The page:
July 20, 2024
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July 20, 2024
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Linking Northern and Central NJ, Bronx, Manhattan, Westchester and CT

A little less than two months ago, a prominent newspaper ran an article about travelers kvetching about figuring out how to turn on the lights in their hotel rooms. The article piqued my interest because of the word “kvetch.” Nor was this the first time for that newspaper to use the word “kvetch.” In 2018, it carried a baseball article about the “seventh inning kvetch.” While the Yiddish-English dictionary translates “kvetch” to mean “press” or “squeeze,” common usage suggests “griping” or “whining.” Of interest, “kvetch” joins several other Yiddish words that have enriched the English language thanks to our Eastern European ancestors who immigrated to this country. Having celebrated yet another Independence Day, I offer five other examples of how Yiddish has gifted American English. All the Yiddish words that follow are listed in either The Merriam-Webster Dictionary or Webster’s New World Dictionary.

Bubkes (beans): The Yiddish word for “bean” is either bohb or fahsoliah. “Bubkes” is the diminutive plural of “bohb.” “He makes bupkes” is a perfect way to describe a person who is barely eking out a living. “I’ve got bupkes” is an accurate comment by a poker player who is about to fold. Years ago, the actor Peter Falk was a guest on a weekly television program, “Inside the Actors Studio.” When host James Lipton asked his guest what his favorite word was, without hesitation, Peter Falk said “bubkes.”

Nudnik (annoying person): In the world in which I was raised, it was not uncommon to assign nicknames to people. There was the “nezzeleh,” so-called because of his unusually small nose and the “henteleh” because of a deformed hand. In my family, Stu Kolchinsky (my cousin’s cousin) was referred to as “nudnik” because of his endless questions. Although I have not seen Stu for over half a century, my guess is that he is retired and enjoying his grandchildren but—to my sisters and me—he will always be “nudnik.”

Tchotchke/tzahtzkeh (trinket): Because of regional accents, both entries appear in the Yiddish dictionary. Another one of my contemporaries—although I did not know her personally—was Shirley Feinman. Deserved or not, Shirley did not have a sterling reputation. Until this day, I recall sitting on the bleachers at the YMHA when Jimmy Straifman called out in a voice loud enough for everyone to hear, “Shirley, get over here, tzahtzkeleh!” Morals aside, “tchotchkes” are usually the mementos we Americans bring back for our friends when we travel abroad.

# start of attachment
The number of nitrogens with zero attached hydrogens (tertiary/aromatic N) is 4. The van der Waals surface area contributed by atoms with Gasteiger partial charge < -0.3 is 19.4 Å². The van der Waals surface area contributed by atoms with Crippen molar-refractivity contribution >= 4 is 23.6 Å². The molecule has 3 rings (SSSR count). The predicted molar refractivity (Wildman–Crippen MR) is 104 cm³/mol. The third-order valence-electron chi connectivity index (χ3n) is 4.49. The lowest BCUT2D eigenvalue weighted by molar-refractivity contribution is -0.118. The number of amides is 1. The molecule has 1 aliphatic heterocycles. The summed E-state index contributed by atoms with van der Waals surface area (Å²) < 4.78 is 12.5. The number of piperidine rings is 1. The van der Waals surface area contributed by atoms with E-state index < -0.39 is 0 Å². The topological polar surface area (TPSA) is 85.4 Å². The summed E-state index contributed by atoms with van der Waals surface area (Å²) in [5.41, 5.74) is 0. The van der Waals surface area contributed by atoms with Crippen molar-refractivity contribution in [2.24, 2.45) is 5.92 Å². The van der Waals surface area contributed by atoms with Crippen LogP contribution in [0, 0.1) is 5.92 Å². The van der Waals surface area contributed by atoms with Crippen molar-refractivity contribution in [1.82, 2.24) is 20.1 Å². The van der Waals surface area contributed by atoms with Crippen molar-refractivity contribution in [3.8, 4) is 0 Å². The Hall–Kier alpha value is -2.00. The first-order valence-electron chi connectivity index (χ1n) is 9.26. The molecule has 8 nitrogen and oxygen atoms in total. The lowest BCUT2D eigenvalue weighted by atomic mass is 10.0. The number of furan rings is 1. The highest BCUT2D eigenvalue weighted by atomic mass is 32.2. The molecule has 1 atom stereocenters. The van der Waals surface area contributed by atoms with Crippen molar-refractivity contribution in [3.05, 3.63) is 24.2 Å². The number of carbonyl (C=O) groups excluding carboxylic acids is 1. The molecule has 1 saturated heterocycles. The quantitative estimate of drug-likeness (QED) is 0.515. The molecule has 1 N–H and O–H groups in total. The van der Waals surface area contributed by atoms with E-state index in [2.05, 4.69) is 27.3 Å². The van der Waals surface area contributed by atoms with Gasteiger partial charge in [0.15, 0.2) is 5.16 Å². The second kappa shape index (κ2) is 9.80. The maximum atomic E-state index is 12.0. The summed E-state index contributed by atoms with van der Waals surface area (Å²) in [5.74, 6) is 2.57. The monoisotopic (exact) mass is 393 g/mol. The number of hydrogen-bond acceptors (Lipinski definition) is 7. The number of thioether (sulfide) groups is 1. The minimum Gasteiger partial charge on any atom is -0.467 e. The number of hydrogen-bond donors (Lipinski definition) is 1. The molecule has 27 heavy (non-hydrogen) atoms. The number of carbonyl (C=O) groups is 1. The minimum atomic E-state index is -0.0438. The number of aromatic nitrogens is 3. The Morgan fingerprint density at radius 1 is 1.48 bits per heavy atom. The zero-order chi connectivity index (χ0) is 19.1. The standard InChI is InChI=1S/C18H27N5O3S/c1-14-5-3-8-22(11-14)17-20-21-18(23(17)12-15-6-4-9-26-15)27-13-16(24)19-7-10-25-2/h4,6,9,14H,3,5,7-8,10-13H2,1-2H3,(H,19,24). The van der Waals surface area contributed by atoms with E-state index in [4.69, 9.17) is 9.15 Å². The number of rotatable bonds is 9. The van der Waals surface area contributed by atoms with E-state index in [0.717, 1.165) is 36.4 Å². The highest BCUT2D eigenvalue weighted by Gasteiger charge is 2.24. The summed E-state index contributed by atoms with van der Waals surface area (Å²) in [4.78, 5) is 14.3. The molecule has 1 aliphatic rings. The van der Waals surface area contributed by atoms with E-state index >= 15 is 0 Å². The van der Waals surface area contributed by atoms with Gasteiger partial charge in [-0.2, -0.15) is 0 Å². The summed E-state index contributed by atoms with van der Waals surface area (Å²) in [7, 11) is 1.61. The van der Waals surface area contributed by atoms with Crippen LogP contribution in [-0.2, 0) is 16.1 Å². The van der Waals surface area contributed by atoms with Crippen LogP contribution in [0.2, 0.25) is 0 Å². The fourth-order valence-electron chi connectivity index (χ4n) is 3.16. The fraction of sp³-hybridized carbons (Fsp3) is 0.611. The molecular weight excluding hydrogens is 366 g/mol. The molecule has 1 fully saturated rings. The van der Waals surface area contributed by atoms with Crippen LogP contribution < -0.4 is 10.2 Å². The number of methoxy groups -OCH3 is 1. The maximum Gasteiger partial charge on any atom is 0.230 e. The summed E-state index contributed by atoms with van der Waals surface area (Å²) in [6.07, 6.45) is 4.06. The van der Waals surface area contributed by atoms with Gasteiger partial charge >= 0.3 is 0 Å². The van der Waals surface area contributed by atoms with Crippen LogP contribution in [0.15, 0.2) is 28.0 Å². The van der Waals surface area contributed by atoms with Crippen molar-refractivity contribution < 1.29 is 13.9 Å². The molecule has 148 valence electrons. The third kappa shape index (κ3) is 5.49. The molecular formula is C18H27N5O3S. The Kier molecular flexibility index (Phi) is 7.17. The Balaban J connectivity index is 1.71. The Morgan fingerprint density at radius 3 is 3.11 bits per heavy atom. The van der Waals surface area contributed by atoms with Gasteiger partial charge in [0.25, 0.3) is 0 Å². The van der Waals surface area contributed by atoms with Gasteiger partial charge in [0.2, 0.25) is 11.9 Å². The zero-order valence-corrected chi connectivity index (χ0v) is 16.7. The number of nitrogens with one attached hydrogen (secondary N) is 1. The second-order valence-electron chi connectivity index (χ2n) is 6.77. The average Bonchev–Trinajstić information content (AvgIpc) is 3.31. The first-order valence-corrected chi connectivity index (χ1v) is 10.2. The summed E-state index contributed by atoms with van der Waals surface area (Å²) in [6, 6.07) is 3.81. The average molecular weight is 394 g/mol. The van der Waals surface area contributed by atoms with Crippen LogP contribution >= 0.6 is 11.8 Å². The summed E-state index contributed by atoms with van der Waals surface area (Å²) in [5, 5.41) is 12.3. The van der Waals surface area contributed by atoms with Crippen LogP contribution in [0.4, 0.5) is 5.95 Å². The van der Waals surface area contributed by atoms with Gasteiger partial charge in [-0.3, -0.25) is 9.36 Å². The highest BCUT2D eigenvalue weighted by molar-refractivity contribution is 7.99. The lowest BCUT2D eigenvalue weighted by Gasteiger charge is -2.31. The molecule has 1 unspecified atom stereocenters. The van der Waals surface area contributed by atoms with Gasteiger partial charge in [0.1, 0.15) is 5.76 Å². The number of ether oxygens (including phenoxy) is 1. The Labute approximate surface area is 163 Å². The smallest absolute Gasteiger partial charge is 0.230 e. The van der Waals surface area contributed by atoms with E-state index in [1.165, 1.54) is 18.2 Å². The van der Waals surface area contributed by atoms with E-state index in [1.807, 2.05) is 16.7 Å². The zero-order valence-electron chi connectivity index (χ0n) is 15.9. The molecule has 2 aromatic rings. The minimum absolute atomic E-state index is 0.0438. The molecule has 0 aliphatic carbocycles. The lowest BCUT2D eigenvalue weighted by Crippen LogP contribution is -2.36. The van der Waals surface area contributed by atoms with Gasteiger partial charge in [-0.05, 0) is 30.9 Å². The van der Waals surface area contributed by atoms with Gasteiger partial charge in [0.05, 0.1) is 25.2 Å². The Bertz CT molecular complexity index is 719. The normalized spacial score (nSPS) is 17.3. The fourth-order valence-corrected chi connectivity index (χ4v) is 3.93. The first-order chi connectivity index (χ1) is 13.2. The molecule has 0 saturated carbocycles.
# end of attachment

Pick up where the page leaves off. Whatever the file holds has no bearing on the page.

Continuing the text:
Schmaltzy (excessively sentimental): Taken from the word “schmaltz” (typically fat from fowl or animals), “schmaltzy” describes a certain type of singing. Recently, Los Angeles-based music writer/editor Laura Stravropoulos had the following to say about Barbra Streisand, “… for some of the unknowing public, she is the singer of schmaltzy torch songs and sweeping romantic films.” While “schmaltzy” made it into American English, outside of delicatessen food, “schmaltz” never did. And that’s quite a shame, because “ahrinefahllen in a schmahltzgroob” (literally to fall into a schmaltz pit) colorfully describes someone who hit it rich.

Yenta (gossip or busybody): “Yenta” is a bonafide woman’s name. It is believed to have derived from the Italian “gentile” meaning “noble” or “refined.” Story has it that there was a woman named “Yenta” who was neither noble nor refined. She gained a reputation—far and wide—for being a gossip. Yenta became so renowned, that when someone would share gossip, that person was admonished for being “such a Yenta.” Of interest, there was once a column that appeared in the Yiddish Daily Forverts called “Yente Telebente.”

May we continue to have “naches” (also found in Webster’s) from the United States as it celebrates its 248th birthday. And may we bear in mind that anti-American drivel from “yenta” political figures of other countries amounts to “bubkes.” Ditto as far as the blather spewed by “nudniks” in this country. At the risk of coming off as “schmaltzy,” let no one ever relegate this land of the free and home of the brave to “tchotchke” status.


Rabbi Shawn Zell has recently returned to New Jersey, after serving at a pulpit in Dallas. He possesses certification in teaching Yiddish. Rabbi Zell is the author of three books.

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